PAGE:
The Borders of Conflict – Journal

THE simmering tension between Pakistan and the Afghan Taliban regime appears to be rapidly turning into open conflict as border clashes escalate. There has been an exponential increase in cross-border militant attacks against Pakistani security forces in recent months. The situation has now taken a more serious turn with suspected Pakistani airstrikes being carried out inside Afghanistan and reported civilian casualties heightening tensions.

In a strong statement, Pakistan warned the Taliban regime against militants using Afghan soil to carry out attacks against its security forces. Describing the alleged airstrikes as an act of “cruelty”, an Afghan Taliban spokesman reportedly said the incident would “open the door to enmity” between the two countries. These harsh exchanges are a bad omen.

Reports, which have neither been confirmed nor denied by the Foreign Ministry here, indicate that drone strikes were launched over eastern Afghanistan on April 16, targeting militant sanctuaries after the death of several Pakistani soldiers in a terrorist ambush in North Waziristan. The border region has become a haven for the Tehreek-i-Taliban Pakistan (TTP). Despite repeated warnings from Pakistan, the Afghan Taliban administration refused to take action against them.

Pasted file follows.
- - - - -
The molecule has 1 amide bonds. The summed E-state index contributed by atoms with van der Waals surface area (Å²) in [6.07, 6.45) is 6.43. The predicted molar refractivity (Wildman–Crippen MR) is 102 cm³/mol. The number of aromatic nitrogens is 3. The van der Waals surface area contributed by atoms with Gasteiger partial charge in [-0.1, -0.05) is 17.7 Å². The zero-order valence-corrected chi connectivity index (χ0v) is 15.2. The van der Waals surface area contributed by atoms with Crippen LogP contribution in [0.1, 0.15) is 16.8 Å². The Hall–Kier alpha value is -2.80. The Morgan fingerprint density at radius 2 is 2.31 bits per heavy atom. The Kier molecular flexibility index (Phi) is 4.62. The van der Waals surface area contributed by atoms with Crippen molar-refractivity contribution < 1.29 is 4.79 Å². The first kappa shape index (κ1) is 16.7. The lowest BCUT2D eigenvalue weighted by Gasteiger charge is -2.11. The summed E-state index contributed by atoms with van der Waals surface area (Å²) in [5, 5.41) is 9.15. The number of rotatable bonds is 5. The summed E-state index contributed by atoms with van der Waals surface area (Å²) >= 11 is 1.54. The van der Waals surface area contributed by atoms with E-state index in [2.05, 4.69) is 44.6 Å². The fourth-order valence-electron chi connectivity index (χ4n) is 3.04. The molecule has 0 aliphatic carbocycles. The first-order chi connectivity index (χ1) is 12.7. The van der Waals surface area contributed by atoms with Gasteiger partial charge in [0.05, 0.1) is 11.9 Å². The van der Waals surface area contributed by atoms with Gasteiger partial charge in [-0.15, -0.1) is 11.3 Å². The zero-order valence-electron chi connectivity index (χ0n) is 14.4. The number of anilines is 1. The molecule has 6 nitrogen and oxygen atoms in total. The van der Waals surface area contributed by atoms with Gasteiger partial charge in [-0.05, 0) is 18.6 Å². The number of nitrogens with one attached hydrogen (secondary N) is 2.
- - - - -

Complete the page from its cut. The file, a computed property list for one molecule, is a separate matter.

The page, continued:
In fact, militant raids have intensified inside North and South Waziristan since the Taliban returned to power in Afghanistan last August. More than 100 Pakistani servicemen lost their lives in such attacks. The reported airstrike, undertaken to target militant sanctuaries inside Afghanistan, indicates authorities here may be losing patience with the Afghan Taliban’s inaction.

The bitter exchanges between the Afghan Taliban and Pakistan are a sign of deteriorating ties.

Cross-border operations aimed at eliminating Afghanistan-based TTP leaders were reportedly undertaken earlier, when a few months ago two TTP leaders died in an attack on a militant sanctuary in Kunar province, an area often used by terrorists to carry out their cross-border attacks. In a separate incident, the group’s former spokesman, Khalid Balti, was killed in Nangarhar province in eastern Afghanistan in what many believed was a covert operation.